Articular cartilage restoration techniques vary and depend greatly on the defect, size and location of the cartilage damage. Dr. Nwachukwu will also take into account the patient’s age, activity level and goals after restoration. Small articular cartilage defects can be treated with conservative measures such as rest, NSADs (non-steroidal anti-inflammatory drugs) and physical therapy. If, however, the articular cartilage has a large defect, or if non-surgical measures have failed to alleviate painful symptoms, Dr. Nwachukwu will recommend articular cartilage restoration.

Most candidates in New York who would benefit from articular cartilage restoration are adults with a single cartilage injury, or lesion. Patients with many lesions in articular cartilage are less likely to benefit from the surgical restoration, however these decisions are made on an individualized basis after consultation with Dr. Nwachukwu.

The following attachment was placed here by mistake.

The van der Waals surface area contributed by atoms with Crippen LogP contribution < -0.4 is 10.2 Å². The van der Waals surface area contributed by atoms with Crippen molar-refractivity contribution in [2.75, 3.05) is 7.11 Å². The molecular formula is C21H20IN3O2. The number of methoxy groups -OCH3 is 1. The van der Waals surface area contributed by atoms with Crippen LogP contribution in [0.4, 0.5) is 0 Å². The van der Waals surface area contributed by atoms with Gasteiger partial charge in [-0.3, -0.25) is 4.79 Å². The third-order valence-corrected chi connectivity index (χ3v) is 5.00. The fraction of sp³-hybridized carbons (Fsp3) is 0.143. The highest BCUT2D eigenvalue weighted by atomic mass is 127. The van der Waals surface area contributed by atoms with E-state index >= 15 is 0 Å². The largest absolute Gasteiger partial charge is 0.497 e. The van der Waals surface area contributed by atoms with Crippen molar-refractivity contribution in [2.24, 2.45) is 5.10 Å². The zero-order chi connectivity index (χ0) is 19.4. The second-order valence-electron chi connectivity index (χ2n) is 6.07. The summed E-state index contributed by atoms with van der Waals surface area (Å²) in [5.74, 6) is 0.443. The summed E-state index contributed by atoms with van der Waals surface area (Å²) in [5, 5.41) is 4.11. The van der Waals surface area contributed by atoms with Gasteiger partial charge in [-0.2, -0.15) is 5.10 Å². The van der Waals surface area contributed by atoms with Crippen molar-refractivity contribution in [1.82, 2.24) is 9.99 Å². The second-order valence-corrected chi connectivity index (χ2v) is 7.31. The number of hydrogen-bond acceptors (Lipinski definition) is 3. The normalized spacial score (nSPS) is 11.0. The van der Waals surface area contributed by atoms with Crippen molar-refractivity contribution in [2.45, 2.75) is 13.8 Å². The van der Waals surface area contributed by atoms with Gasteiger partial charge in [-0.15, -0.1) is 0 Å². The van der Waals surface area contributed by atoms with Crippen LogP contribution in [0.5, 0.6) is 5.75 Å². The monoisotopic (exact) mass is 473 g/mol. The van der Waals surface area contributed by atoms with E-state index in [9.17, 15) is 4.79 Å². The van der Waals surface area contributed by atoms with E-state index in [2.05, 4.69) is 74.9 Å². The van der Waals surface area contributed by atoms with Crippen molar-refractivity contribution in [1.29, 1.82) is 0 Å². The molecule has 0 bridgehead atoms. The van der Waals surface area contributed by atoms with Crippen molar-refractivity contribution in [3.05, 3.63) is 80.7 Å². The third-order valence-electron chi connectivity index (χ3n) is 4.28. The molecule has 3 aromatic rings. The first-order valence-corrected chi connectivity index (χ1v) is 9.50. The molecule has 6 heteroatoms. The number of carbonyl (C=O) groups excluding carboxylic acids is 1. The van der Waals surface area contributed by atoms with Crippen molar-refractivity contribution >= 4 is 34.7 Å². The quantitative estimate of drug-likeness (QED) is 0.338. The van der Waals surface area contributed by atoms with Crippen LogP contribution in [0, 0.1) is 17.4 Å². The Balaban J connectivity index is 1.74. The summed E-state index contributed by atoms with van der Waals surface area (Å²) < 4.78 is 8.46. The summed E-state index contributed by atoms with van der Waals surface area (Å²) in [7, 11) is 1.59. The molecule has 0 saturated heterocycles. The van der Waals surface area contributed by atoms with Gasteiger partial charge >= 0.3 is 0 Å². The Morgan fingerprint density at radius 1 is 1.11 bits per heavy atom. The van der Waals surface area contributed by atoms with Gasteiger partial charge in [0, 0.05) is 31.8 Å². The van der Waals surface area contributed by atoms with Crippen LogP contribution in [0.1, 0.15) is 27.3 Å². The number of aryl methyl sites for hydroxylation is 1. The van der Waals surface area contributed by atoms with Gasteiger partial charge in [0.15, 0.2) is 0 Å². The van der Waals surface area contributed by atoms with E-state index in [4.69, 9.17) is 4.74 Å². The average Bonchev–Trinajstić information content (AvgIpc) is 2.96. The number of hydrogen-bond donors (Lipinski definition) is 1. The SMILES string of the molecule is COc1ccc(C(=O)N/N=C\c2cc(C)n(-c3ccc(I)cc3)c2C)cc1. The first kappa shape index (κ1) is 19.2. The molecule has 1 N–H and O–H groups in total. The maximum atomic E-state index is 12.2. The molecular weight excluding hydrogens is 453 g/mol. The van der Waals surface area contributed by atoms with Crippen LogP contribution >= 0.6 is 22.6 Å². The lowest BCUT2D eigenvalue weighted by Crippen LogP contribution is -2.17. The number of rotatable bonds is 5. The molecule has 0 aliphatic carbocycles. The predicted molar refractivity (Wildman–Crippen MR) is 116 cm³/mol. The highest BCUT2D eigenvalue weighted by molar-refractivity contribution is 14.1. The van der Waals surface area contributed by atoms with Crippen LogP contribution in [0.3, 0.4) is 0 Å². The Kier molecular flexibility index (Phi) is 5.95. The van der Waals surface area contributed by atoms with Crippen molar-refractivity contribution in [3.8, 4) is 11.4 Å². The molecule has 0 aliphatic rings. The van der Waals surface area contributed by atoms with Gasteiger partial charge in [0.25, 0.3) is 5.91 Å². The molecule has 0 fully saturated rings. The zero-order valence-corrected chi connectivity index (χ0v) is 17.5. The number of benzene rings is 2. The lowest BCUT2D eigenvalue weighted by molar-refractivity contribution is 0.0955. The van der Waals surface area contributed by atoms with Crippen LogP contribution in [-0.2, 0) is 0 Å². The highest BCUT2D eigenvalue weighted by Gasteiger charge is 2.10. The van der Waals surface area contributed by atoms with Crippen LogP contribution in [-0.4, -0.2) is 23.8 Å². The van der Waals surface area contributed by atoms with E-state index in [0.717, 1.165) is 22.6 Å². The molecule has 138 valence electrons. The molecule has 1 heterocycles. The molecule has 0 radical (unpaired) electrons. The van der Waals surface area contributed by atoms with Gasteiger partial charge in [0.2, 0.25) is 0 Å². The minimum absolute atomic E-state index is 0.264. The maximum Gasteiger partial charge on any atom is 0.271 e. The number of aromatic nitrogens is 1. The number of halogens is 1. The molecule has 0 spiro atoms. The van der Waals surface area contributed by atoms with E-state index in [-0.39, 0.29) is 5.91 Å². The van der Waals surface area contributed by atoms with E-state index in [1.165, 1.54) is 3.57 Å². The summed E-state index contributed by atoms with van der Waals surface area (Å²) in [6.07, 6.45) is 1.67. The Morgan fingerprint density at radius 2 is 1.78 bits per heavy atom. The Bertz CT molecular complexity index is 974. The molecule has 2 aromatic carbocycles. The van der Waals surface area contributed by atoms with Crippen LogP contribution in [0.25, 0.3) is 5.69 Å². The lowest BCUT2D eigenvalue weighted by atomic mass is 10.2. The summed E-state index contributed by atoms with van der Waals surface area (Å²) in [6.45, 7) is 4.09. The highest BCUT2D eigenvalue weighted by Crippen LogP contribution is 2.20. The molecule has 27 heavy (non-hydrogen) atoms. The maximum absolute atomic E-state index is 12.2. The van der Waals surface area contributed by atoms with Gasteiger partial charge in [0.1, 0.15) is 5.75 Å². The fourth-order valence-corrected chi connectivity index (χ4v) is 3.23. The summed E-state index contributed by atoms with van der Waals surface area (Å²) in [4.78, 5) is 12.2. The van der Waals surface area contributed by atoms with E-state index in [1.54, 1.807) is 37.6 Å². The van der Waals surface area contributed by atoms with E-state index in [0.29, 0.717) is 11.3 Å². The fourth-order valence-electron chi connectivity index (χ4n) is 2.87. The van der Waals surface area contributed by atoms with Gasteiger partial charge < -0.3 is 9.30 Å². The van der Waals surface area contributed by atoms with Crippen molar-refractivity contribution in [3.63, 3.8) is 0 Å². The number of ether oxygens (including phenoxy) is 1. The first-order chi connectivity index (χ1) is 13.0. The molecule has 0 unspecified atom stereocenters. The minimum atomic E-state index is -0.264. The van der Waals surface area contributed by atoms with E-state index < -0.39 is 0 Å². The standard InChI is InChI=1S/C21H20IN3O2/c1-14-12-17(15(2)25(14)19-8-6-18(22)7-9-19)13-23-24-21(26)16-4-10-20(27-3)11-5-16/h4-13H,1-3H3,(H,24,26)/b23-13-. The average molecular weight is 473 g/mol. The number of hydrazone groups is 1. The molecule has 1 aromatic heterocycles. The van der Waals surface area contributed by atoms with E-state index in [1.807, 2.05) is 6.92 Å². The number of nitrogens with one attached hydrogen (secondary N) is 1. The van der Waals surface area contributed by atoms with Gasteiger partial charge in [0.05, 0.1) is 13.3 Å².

How is articular cartilage restoration done?

Articular cartilage restoration should not be done by anyone but a highly skilled orthopedic knee surgeon like Dr. Nwachukwu. The restoration techniques are highly individualized and tailored to each patient’s specific cartilage defect or injury. Dr. Nwachukwu has extensive experience in treating articular cartilage defects and damage in the knee.  The restoration techniques he may use include: